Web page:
What we can learn about book collecting from Joel Munsell
By Bruce McKinney
Joel Munsell [1808-1880] was a printer in Albany, New York. He was also a record keeper and we are indebted to him for this. In what would be a long career that begins in 1828 with his printing of the Albany Minerva, a newspaper that lasted 8 issues, he begins the record keeping that would, seven years after the Civil War ended, be the first entry in his Bibliotheca Munselliana [in the AED and provided as part of this article], a useful but incomplete record of the books and pamphlets and occasional ephemera he printed during his career. In Munselliana, there are 2,283 entries and on the internet today circumstantial evidence of perhaps another 750 unrecorded or simply forgotten items that will in time be added to the Munsell canon. With this information we can reconstruct his career, enumerate his works and learn something about pricing and availability logic on the net.
What makes his record keeping so valuable are two factors: the extensive range of the printing: a specimen of type faces, the by-laws of a corporation, the contents of a library, a bookseller's catalogue, magazines, sermons and of course books and the fact that he kept records of how many copies he printed. More precisely, for about half of the items detailed in his personal printing history, the number of copies is provided. So we know that he printed 200 copies of the Constitution and By-Laws of Eagle Division No. 306, of the Sons of Temperance of the State of New York; approved by the Grand Division, April 4, 1848 [pp.36.]. We can also see that he printed 580 copies of an Agreement between the Albany and Schenectady Rail Road , and Schenectady and Troy Rail Road Company,... in 1853 [pp.36] to name just two.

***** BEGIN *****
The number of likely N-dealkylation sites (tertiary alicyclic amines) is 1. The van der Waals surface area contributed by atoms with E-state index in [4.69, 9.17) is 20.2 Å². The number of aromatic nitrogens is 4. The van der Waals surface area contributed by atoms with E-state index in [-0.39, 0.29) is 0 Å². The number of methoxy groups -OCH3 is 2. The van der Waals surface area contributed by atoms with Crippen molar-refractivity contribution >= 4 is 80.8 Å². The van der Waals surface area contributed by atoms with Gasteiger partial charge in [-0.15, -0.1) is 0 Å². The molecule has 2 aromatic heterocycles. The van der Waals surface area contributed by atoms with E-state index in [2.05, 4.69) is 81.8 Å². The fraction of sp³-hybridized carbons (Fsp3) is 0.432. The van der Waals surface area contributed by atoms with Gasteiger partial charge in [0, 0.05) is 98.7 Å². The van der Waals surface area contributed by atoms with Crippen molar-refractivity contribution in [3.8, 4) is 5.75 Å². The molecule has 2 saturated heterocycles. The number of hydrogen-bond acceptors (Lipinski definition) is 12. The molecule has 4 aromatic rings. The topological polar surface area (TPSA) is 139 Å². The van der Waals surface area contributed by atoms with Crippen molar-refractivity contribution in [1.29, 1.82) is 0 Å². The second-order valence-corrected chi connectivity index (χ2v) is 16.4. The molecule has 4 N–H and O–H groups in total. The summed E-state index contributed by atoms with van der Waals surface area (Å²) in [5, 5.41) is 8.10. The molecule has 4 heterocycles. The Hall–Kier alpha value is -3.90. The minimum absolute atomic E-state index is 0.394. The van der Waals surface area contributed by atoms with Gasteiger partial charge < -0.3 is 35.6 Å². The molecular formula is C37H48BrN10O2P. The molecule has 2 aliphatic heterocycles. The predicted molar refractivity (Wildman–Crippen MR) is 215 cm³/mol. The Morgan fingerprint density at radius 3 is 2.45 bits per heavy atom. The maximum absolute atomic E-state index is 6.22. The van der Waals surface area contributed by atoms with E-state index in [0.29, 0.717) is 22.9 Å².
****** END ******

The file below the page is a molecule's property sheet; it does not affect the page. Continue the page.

When we then search ABE using Munsell in KEYWORD in their advanced search screen we find a random selection of 2,257 Munsell-printed and Munsell-related items. Much of this material isn't applicable so now we add a date range: 1828 to 1870 and the matches drop to 433. This is not 433 different titles mind you. It is simply 433 matching items and they include 91 reprints. Of the remaining 342 matches there are 148 separate titles, an average of 2.31 matches for each. One item, recorded as only "18 copies printed" in Munselliana is found and others identified as "4,000 copies printed" are not. It is absolutely random.
Among the 148 titles on ABE identified as Munsell imprints a surprising number turn out not to be in Munselliana. In fact 25% of the ABE listings aren't there. This leads to the conclusion that the full world of Munselliana is probably closer to 3,000 items and here is how I get there. In Munselliana there are 2,283 items that Munsell identifies as his. Whether his indicia is present is not an issue as he says they are his. In the ABE listings I identify 148 separate Munsell items based on descriptions provided by sellers of which 37 are not listed in Munselliana. To confirm this I order a random group of these items and confirm they are "real." To me this strongly suggests that approximately one quarter of the Munsell printings are not accounted for in Munselliana. That said, if 2283 equals three quarters, then Joel Munsell actually printed 3,044 +/- items. For collectors this is either really good or really bad news. There should be no shortage of Munsell material but there is.